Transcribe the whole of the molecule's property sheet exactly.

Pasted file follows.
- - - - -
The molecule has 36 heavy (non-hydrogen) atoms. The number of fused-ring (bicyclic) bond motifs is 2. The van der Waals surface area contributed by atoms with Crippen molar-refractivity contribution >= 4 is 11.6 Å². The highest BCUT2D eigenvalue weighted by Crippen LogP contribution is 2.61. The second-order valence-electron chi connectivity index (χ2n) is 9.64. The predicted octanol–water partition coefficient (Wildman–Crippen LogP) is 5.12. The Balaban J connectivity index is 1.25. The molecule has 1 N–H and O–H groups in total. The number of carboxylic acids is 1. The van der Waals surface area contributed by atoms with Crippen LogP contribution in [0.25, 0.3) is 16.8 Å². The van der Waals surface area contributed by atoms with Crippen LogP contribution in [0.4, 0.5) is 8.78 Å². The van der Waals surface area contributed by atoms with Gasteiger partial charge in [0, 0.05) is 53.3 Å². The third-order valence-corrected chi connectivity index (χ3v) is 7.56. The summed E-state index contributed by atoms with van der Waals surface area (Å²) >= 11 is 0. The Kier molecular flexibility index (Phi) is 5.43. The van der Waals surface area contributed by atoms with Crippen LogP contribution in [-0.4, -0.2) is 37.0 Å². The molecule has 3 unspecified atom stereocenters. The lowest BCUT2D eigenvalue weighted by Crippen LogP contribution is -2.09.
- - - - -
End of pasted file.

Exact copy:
The molecule has 36 heavy (non-hydrogen) atoms. The number of fused-ring (bicyclic) bond motifs is 2. The van der Waals surface area contributed by atoms with Crippen molar-refractivity contribution >= 4 is 11.6 Å². The highest BCUT2D eigenvalue weighted by Crippen LogP contribution is 2.61. The second-order valence-electron chi connectivity index (χ2n) is 9.64. The predicted octanol–water partition coefficient (Wildman–Crippen LogP) is 5.12. The Balaban J connectivity index is 1.25. The molecule has 1 N–H and O–H groups in total. The number of carboxylic acids is 1. The van der Waals surface area contributed by atoms with Crippen LogP contribution in [0.25, 0.3) is 16.8 Å². The van der Waals surface area contributed by atoms with Crippen LogP contribution in [0.4, 0.5) is 8.78 Å². The van der Waals surface area contributed by atoms with Gasteiger partial charge in [0, 0.05) is 53.3 Å². The third-order valence-corrected chi connectivity index (χ3v) is 7.56. The summed E-state index contributed by atoms with van der Waals surface area (Å²) >= 11 is 0. The Kier molecular flexibility index (Phi) is 5.43. The van der Waals surface area contributed by atoms with Crippen LogP contribution in [-0.4, -0.2) is 37.0 Å². The molecule has 3 unspecified atom stereocenters. The lowest BCUT2D eigenvalue weighted by Crippen LogP contribution is -2.09.